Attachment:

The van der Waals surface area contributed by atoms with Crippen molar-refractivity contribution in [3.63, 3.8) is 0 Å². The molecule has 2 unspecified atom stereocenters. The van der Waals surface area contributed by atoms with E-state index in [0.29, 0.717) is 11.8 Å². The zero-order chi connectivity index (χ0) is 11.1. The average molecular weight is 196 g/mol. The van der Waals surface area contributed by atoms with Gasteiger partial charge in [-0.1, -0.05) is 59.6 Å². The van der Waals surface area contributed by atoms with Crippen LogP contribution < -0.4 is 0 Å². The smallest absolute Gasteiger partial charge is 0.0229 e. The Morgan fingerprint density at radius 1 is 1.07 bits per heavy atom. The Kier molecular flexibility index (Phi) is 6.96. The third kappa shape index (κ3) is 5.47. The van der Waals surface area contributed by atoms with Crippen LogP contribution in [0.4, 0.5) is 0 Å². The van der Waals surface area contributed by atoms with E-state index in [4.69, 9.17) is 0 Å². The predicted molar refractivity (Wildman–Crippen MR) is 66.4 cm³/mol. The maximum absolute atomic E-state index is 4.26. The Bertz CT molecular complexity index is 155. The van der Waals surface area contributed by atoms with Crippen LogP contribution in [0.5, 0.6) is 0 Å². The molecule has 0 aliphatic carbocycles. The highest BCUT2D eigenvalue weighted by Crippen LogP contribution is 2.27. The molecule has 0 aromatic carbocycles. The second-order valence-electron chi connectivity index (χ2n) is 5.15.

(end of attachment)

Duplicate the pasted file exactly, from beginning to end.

The van der Waals surface area contributed by atoms with Crippen molar-refractivity contribution in [3.63, 3.8) is 0 Å². The molecule has 2 unspecified atom stereocenters. The van der Waals surface area contributed by atoms with E-state index in [0.29, 0.717) is 11.8 Å². The zero-order chi connectivity index (χ0) is 11.1. The average molecular weight is 196 g/mol. The van der Waals surface area contributed by atoms with Gasteiger partial charge in [-0.1, -0.05) is 59.6 Å². The van der Waals surface area contributed by atoms with Crippen LogP contribution < -0.4 is 0 Å². The smallest absolute Gasteiger partial charge is 0.0229 e. The Morgan fingerprint density at radius 1 is 1.07 bits per heavy atom. The Kier molecular flexibility index (Phi) is 6.96. The third kappa shape index (κ3) is 5.47. The van der Waals surface area contributed by atoms with Crippen LogP contribution in [0.4, 0.5) is 0 Å². The van der Waals surface area contributed by atoms with E-state index in [4.69, 9.17) is 0 Å². The predicted molar refractivity (Wildman–Crippen MR) is 66.4 cm³/mol. The maximum absolute atomic E-state index is 4.26. The Bertz CT molecular complexity index is 155. The van der Waals surface area contributed by atoms with Crippen LogP contribution in [0.5, 0.6) is 0 Å². The molecule has 0 aliphatic carbocycles. The highest BCUT2D eigenvalue weighted by Crippen LogP contribution is 2.27. The molecule has 0 aromatic carbocycles. The second-order valence-electron chi connectivity index (χ2n) is 5.15.